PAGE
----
Not everyone harnesses language to the same degree. Certain individuals are less verbose than others, some tend to overuse clichés. We all know the pleasure of a fascinating conversation, dotted with linguistic idiosyncrasies and humorous turns-of-phrase.

Anyone could possess this quality, I would argue, it’s not a matter of social class or education. I’ve had these kinds of chats with particularly witty bartenders or heard a funny quip from the lady who trims our dog! When you find those rare individuals with the gift of the gab – hang out with them! I even secretly prepare a handful of quick and relatable topics to whip up in conversation, if only to hear how this person responds.

Combine this with Tip 1 and tap into others’ lexical mastery to find inspiration for your own language learning.

Tip 3: Speak to People of All Ages

Seek out interlocutors that run the gamut from youthful to elderly. How?

This has often happened to me after befriending a local who then introduced me to a family member. Why should we aim to speak with these people?

Children are great because they’re incredibly non-judgemental, as writer Emily discusses when she gained more confidence in German by speaking to children when she lived in Switzerland.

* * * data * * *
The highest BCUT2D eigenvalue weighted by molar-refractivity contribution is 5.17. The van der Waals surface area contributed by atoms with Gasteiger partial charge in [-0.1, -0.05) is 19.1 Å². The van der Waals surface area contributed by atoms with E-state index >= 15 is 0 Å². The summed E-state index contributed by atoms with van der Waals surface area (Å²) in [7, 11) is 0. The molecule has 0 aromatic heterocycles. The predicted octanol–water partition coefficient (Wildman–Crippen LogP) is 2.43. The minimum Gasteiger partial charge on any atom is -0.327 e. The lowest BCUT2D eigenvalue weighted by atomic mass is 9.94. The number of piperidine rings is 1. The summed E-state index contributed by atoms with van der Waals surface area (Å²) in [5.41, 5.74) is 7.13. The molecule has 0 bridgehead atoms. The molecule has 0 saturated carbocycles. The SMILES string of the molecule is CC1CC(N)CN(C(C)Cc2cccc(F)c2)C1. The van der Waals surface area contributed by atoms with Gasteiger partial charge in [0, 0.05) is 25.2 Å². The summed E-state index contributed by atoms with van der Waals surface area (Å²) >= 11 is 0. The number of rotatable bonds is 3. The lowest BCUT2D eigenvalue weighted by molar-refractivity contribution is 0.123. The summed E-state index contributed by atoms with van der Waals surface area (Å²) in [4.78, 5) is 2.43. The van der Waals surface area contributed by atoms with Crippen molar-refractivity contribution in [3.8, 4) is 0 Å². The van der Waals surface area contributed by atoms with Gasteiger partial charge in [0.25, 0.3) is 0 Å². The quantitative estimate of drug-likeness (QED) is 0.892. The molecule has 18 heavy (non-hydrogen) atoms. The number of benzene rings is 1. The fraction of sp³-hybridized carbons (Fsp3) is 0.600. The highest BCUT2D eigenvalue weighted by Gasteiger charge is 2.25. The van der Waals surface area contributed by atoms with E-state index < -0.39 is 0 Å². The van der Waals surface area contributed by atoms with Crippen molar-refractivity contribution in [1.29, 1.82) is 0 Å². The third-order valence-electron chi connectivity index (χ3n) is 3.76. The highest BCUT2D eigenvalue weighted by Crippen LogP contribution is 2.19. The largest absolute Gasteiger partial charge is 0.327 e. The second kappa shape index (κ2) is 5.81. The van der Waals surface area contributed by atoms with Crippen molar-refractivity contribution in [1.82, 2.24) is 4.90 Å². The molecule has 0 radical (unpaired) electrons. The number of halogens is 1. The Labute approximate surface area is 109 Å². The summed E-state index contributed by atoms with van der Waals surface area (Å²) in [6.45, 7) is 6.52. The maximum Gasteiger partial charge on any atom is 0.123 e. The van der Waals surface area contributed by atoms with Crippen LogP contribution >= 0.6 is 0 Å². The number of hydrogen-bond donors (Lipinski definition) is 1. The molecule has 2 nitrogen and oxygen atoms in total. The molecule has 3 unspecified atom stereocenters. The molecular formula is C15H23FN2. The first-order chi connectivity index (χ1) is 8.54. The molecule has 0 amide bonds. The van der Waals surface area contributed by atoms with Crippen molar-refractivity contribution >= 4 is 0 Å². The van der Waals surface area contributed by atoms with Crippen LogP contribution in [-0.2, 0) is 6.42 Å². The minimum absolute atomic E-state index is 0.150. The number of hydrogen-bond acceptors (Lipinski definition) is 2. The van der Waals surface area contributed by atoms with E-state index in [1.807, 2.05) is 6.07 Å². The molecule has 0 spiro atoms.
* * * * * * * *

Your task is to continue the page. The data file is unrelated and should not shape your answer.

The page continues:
Teenagers tend to be on the forefront of new terminology and slang – often extremely useful for getting closer to the hallowed-ground of ‘sounding native’.

At the other end of the spectrum, the elderly are conservative with their language use and are therefore inclined to utilize well-worn structures and idioms. However, it is always important to note particular terms that have not aged well and which now may be considered old-fashioned or even offensive. Also note that if one of your goals is to hone in on the dialect of a particular place, older speakers will often possess these dialectical nuances. Old folks are often keen on a chat, too!

Tip 4: Do not limit yourself only to native speakers

Natives should be a jumping-off point for conversing but don’t rule out non-native speakers. It’s no foregone conclusion that others who have learnt your target language aren’t as capable.

Remember that natives also make mistakes, get lazy with grammar structures, and at times they use terms erroneously. For example, in Italy, where I live and work, I am surrounded by especially younger people who leave out the subjunctive tense willy-nilly as though it were optional.

Now, I’m not going to harp on about the importance of every grammar rule, but the biggest offenders of grammar laziness tendencies are normally the mother-tongue speakers. Non-natives can often be hyper-aware of grammar. And yes, they will make mistakes, too. But if you speak with non-natives who have spoken your target language for a long time, they’ll also be potential wells of knowledge that can be tapped for your benefit.

Keep a critical but open mind when speaking to native and non-native speakers alike.

Tip 5: Penetrate beyond the superficial – listen to people